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Home : News
NEWS | June 11, 2020

SCNG medical technicians support COVID-19 response

By Lt. Col. Jim St. Clair 169th Fighter Wing

MCENTIRE JOINT NATIONAL GUARD BASE, S.C. – Two U.S. Air National Guard Airmen with the South Carolina Air National Guard (SCANG) have been working on the leading edge of South Carolina’s medical response to the COVID-19 pandemic.

U.S. Air Force Master Sgt. Jennifer Wagner and U.S. Air Force Staff Sgt. Jennifer Heller, 169th Medical Group aerospace medical technicians, have been on active duty orders since early May working across the state to augment local authorities’ medical response to COVID-19.

Wagner, a nurse during the week at the VA Medical Center in Morehead City, North Carolina, first responded to a COVID-19 hotspot at the Allendale Correctional Institution. U.S. Air Force Col. Phillip Latham, SCANG state air surgeon, organized a joint team of Army and Air National Guard medical technicians to assist the South Carolina Department of Corrections.

“We went in as a joint team and looked at what [Allendale] was doing and how they were doing it as far as screening, and then we let them know what needed changing,” Wagner said.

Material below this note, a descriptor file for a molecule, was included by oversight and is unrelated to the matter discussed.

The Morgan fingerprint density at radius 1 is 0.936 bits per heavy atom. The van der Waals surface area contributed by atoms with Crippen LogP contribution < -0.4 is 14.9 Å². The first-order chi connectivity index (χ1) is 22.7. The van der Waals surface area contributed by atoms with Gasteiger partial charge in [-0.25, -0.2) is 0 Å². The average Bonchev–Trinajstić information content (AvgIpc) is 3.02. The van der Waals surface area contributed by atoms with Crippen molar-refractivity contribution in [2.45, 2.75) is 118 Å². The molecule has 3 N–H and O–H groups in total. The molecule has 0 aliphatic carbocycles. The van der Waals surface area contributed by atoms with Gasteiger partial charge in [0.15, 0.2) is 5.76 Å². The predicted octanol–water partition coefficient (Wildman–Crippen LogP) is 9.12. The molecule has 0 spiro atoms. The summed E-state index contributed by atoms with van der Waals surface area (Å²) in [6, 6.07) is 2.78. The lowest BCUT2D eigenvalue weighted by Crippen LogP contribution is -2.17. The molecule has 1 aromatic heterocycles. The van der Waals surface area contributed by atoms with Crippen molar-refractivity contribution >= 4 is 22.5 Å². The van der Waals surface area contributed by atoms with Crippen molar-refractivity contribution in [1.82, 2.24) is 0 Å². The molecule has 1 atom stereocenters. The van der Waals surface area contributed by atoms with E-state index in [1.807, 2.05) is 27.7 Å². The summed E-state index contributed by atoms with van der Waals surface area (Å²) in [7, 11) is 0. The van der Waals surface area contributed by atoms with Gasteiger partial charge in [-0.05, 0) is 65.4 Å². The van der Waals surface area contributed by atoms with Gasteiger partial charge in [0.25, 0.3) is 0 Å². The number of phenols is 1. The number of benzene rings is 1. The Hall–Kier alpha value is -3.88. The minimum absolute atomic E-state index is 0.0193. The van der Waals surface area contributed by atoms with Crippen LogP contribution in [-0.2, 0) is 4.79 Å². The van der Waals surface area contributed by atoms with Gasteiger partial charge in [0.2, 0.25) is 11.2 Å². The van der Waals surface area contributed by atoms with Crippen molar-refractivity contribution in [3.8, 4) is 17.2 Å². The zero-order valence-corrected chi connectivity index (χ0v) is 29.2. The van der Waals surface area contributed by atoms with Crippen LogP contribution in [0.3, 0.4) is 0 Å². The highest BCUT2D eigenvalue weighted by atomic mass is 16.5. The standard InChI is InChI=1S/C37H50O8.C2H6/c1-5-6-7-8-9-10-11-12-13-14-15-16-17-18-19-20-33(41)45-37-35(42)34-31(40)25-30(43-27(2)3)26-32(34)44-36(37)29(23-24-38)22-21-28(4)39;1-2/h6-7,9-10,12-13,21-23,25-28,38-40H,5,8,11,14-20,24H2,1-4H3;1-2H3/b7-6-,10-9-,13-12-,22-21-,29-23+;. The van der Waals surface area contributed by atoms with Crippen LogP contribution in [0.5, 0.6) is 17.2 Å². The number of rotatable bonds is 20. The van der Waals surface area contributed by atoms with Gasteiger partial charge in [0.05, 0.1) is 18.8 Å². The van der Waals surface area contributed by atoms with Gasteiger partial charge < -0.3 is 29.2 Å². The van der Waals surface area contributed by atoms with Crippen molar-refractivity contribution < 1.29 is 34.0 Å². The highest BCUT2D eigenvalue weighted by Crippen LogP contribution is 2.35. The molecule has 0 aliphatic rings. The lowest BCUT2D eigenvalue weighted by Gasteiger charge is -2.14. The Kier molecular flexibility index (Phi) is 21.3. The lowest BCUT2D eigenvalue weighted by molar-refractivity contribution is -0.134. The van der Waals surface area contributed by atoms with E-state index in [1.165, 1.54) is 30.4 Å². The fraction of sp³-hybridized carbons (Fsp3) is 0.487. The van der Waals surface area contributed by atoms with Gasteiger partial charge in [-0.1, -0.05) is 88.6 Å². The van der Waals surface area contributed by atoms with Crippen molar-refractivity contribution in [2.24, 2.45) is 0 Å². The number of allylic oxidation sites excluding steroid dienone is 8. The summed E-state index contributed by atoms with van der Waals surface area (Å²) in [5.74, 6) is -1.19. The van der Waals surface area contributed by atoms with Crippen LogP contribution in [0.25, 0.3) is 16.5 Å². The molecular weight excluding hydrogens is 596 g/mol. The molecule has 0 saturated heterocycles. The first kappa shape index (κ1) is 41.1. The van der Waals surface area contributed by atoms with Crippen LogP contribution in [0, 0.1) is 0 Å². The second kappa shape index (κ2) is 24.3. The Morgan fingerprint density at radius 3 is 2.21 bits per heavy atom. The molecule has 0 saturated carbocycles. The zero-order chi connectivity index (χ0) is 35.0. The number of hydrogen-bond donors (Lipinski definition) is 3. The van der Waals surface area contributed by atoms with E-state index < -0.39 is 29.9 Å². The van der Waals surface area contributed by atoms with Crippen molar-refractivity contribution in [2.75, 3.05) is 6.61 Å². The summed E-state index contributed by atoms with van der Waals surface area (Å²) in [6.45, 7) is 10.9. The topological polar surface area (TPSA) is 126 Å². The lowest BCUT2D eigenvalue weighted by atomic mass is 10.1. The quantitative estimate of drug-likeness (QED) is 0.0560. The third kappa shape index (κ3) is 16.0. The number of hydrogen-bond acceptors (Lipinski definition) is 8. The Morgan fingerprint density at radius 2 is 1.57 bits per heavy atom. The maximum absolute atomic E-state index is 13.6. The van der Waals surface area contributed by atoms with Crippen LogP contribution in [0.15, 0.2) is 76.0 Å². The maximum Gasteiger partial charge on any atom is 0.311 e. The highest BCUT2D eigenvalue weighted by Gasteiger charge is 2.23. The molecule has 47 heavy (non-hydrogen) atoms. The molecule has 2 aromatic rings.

For example, Wagner advised the prison personnel on sanitation protocols, handwashing and cross-contamination hazards.

“Every day, we would go in and screen [inmates]. We did temperature checks, pulses and oxygen levels. Over the course of the mission, we performed over 35,000 screenings,” she added.

While supporting the facility for three weeks, there were no new COVID-19 cases for 18 days.

Wagner said this collaborative model between the National Guard and the Department of Corrections is being replicated this month at the Kirkland and Evans Correctional Institutions.

Wagner is now working with the South Carolina National Guard’s new Medical Strike Team to test people for the coronavirus at hotspots across the state. On June 9, the team tested 500 people at a test site at Great Falls Elementary School.

Heller recently returned from a successful mission helping South Carolina Army National Guard Soldiers deliver meals to people in Horry County and Myrtle Beach.

Heller, who is a nurse at Lexington Medical Center, partnered with U.S. Army Pvt. Noah Nakagawa, South Carolina Army National Guard medic, to provide medical support to Joint Task Force 59.

“The mission was to feed the community. When the school systems shut down, they still needed to provide meals to the children. Our job as medics was to take care of the Army and take their temperature twice a day,” Heller said.

In the three weeks they were there, Heller said the National Guard served 24 communities more than 150,000 meals and put more than 20,000 miles on the buses.

“They did a fantastic job,” she said.